Rahm, sitting in his old Cabinet Room seat, ponders nature of evil – Chicago Tribune
Turns out, he still sits in it.
The actual chair, that is.
Emblazoned with the words “Chief of Staff, January 20, 2009,” the seat that once graced the Cabinet Room in the White House now sits in a conference room on the fifth floor of City Hall — just to remind everyone who’s boss.
The mayor revealed in an interview on American Public Media’s Marketplace that like every member of the Cabinet, he was offered the chance to purchase his chair.
“I bought it when I left, and it kind of has my tush indented in it, so I keep it,” he said in a recent interview, acknowledging he was sitting in the chair at the time.
Rahm declined to say how much he paid for the keepsake, which is an 18th-century style and has a brass plate affixed to the back with his position engraved on it.
And he rejected the suggestion, first made by his White House pal David Axelrod, that switching from the White House to become mayor had “maybe taught Rahm a bit of empathy.”
“I’ve always had empathy and I’ve always cared,” he told interviewer Kai Ryssdal. “You couldn’t be a dancer if you didn’t have a connection to emotions and a way of communicating them.”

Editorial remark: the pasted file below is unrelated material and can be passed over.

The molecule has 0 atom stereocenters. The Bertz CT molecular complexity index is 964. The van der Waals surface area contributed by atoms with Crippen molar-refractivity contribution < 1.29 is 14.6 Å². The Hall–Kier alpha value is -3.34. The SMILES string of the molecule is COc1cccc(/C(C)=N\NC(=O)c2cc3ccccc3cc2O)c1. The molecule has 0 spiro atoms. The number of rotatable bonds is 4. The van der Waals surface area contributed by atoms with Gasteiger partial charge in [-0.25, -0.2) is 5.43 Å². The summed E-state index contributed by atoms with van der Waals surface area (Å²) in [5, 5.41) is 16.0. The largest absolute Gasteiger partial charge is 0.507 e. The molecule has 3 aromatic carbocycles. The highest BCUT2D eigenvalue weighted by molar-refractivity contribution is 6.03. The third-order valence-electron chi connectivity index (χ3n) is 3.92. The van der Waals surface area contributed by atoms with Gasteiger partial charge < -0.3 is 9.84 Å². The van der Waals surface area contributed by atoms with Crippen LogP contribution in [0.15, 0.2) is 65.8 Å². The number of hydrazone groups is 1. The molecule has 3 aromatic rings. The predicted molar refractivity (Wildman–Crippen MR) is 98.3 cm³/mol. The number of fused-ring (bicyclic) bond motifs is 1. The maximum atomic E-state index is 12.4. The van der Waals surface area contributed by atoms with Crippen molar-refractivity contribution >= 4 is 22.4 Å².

“David may be right, but he may not be totally right. Maybe being mayor is unlike being a congressman or chief of staff. … It’s not like being chief of staff lends itself to public expressions of empathy.”
Though the mayor spent most of the interview hitting familiar talking points about education and the city’s fiscal situation, he concluded the interview with an unusually enigmatic quote.
Asked by Ryssdal’s co-host Molly Wood to reveal “something you once thought you knew that you later found out you were wrong about,” Emanuel, a fast talker who often interrupts questioners, paused for what seemed like an eternity.
“I would say … I believe, I’ve always believed, that even in the worst person, there is good, and I’m not so sure that’s true,” he eventually said.
Whether it was crime, politics or something else on his mind when he pondered the nature of evil, the mayor didn’t say and wasn’t asked.
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